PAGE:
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Sea Shepherd Sting Campaign Ends In Court

Sea Shepherd sting campaign ends in courtA sting operation undertaken by Sea Shepherd Conservation Society resulted in a court case for a Californian seafood dealer who imported endangered whale meat from Tokyo and sold it to restaurants within the state.

Expected to plead guilty, 50-year-old Ginichi Y. Ohira was charged in Los Angeles federal court with knowingly selling a marine mammal product for an unauthorized purpose, considered a misdemeanor, in violation of the federal Marine Mammal Protection Act.

Ohira sold sei whale meat to Santa Monica Airport’s The Hump restaurant, which closed its doors last year, after federal prosecutors charged the owner and chef with sales of the federally-protected mammal, according to court documents obtained by the City News Service.

Sea Shepherd undercover agents, led by Sea Shepherd activist Zoli Teglas, discovered the whale meat through multiple visits to the restaurant. Teglas, together with Sea Shepherd crewmember Crystal Galbraith and producer of The Cove Charles Hambleton, were able to perform surveillance to document the illegal activity.

Galbraith pocketed pieces of the meat served at The Hump, which was later tested and confirmed to be sei whale meat. Sei whales are found worldwide and although they are an endangered species, they are sometimes hunted in the North Pacific under a controversial Japanese scientific research program.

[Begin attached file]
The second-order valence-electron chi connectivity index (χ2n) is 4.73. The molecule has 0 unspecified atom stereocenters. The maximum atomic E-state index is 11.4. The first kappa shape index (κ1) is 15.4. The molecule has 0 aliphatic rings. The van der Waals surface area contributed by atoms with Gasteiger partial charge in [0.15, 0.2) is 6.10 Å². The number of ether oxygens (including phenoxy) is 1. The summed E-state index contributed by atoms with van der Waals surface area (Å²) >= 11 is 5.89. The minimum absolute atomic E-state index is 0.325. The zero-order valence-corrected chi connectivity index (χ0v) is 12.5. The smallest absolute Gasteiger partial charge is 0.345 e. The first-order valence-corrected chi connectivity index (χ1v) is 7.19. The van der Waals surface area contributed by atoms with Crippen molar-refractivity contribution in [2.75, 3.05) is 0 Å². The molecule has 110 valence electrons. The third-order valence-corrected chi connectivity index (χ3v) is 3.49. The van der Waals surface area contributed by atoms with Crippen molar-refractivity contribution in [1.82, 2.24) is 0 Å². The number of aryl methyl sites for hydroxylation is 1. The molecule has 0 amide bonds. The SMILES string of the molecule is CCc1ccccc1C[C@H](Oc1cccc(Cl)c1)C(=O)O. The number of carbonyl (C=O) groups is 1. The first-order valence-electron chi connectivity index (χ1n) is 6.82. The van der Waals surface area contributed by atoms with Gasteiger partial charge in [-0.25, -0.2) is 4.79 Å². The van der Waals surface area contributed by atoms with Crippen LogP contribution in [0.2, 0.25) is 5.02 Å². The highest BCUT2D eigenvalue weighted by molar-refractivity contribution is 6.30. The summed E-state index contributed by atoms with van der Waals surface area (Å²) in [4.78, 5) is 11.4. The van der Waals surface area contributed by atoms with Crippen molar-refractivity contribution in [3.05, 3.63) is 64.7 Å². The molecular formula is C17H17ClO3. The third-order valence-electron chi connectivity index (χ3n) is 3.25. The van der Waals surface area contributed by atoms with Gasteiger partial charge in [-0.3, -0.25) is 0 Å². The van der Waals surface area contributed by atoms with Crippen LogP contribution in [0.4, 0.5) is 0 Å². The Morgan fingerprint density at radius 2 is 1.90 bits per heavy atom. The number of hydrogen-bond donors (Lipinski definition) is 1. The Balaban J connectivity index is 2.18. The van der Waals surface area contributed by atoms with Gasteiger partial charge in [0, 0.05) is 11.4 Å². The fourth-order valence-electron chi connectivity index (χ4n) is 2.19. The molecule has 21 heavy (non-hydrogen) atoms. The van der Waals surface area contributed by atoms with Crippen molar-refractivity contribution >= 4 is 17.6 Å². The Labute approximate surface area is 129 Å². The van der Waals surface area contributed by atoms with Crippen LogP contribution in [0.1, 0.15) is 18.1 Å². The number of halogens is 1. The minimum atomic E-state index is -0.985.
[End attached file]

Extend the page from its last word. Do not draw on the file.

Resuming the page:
This evidence brought U.S. federal investigators into play and The Hump was eventually busted and forced to permanently close. Charges against the restaurant and chef were dropped after they admitted to serving sei whale and pledging to make a substantial contribution to whale preservation and endangered species protection groups.

In return, the plea bargain included having to identify Ohira as their supplier, who began importing whale meat from Japan about 10 years ago. According to newspaper reports, the misdemeanor carries a maximum penalty of one year in federal prison, one year under supervised release, and a fine of $100,000.

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